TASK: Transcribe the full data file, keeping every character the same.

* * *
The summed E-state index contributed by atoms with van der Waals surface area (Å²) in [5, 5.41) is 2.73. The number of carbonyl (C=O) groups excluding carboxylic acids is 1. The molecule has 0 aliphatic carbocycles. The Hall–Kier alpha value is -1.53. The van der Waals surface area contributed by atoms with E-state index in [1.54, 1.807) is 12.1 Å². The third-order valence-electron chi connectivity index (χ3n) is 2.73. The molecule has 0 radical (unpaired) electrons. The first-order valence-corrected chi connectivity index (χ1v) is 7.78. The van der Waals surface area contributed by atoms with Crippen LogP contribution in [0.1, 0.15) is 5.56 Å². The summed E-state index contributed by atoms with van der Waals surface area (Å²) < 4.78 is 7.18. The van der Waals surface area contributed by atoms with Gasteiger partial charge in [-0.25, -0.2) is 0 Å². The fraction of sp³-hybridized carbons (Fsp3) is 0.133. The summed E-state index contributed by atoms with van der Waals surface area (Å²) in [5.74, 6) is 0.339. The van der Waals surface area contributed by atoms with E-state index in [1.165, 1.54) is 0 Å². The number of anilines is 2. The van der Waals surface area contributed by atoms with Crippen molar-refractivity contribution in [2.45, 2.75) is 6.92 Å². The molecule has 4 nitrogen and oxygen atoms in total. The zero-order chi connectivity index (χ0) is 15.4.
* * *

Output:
The summed E-state index contributed by atoms with van der Waals surface area (Å²) in [5, 5.41) is 2.73. The number of carbonyl (C=O) groups excluding carboxylic acids is 1. The molecule has 0 aliphatic carbocycles. The Hall–Kier alpha value is -1.53. The van der Waals surface area contributed by atoms with E-state index in [1.54, 1.807) is 12.1 Å². The third-order valence-electron chi connectivity index (χ3n) is 2.73. The molecule has 0 radical (unpaired) electrons. The first-order valence-corrected chi connectivity index (χ1v) is 7.78. The van der Waals surface area contributed by atoms with Crippen LogP contribution in [0.1, 0.15) is 5.56 Å². The summed E-state index contributed by atoms with van der Waals surface area (Å²) < 4.78 is 7.18. The van der Waals surface area contributed by atoms with Gasteiger partial charge in [-0.25, -0.2) is 0 Å². The fraction of sp³-hybridized carbons (Fsp3) is 0.133. The summed E-state index contributed by atoms with van der Waals surface area (Å²) in [5.74, 6) is 0.339. The van der Waals surface area contributed by atoms with E-state index in [1.165, 1.54) is 0 Å². The number of anilines is 2. The van der Waals surface area contributed by atoms with Crippen molar-refractivity contribution in [2.45, 2.75) is 6.92 Å². The molecule has 4 nitrogen and oxygen atoms in total. The zero-order chi connectivity index (χ0) is 15.4.